#Open journalism No news is bad news

Your contributions will help us continue to deliver the stories that are important to you

Support The Journal
Dublin: 5°C Sunday 11 April 2021

Windows has a 20-year-old flaw that lets printers install malware on your PC

Thankfully, a patch for it has been released.

Image: Shutterstock/jannoon028

MOST OF THE time, any flaw or bugs that pop up on your computer come from new updates or changes.

In the case of Windows, a flaw which allowed attackers to secretly install malware on computers through a printer, either directly or through a local area network, has been around for the good part of two decades.

The issue comes from Windows Print Spooler, which manages the process of connecting to printers and queuing up documents for printing.

As it doesn’t verify whether a printer’s drivers are the real deal or not, it’s possible for someone to connect a printer and it will install and work automatically. This gives an attacker an easy way to install malware through it.

The flaw was originally discovered by security firm Vectra, which found that one attack gave it “system rights on any workstation that connect to your printer”.

On a print server, cups or Microsoft, we could expect to have anti-virus, file integrity check, or other solution to monitor the host and change to it.  However, a printer driver is much less likely to have any of those defenses in place. Not only will that unit be able to infect multiple machines in your network, but it would also be able to reinfect over and over.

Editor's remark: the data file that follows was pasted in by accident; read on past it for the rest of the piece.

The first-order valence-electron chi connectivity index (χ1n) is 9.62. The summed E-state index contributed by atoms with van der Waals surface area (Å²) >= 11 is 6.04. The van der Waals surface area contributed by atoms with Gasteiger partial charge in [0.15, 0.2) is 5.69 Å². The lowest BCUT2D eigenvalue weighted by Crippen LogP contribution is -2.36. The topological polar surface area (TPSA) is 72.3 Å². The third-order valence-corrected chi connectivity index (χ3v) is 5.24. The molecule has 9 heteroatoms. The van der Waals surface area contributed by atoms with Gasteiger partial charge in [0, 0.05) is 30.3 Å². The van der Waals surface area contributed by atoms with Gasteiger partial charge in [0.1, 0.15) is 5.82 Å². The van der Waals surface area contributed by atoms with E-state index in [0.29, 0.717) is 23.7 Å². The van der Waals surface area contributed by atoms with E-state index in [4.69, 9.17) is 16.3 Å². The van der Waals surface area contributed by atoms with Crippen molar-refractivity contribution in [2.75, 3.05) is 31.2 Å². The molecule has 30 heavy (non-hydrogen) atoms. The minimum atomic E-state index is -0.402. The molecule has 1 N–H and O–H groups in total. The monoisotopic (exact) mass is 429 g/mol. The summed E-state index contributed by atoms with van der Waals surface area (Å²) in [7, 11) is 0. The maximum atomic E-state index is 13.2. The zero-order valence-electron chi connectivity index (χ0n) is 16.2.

The saving grace is that for it to work, the attacker needs to connect the device to a PC or a local network for it to start infecting anyone, meaning the threat is limited to public hotspots and other similar situations.

Microsoft has issued a patch fixing the issue so if you’re using Windows Vista, 7, 8 or 10, you can install it now. Those who are still using older versions like Windows XP, which you shouldn’t be for a multitude of reasons, aren’t covered.

There is still a sizeable number of PCs running XP – it’s believed that close to 10% of computers worldwide still use it.

While exploiting such a flaw like the one above is challenging, it does highlight how you shouldn’t just automatically connect to a hotspot or printer server without taking a few precautions.

Read: Photo apps are in a rut, but these two might shake things up a bit >

Read: A US holocaust museum is asking Pokémon Go players to keep away >

About the author:

Quinton O'Reilly

Read next: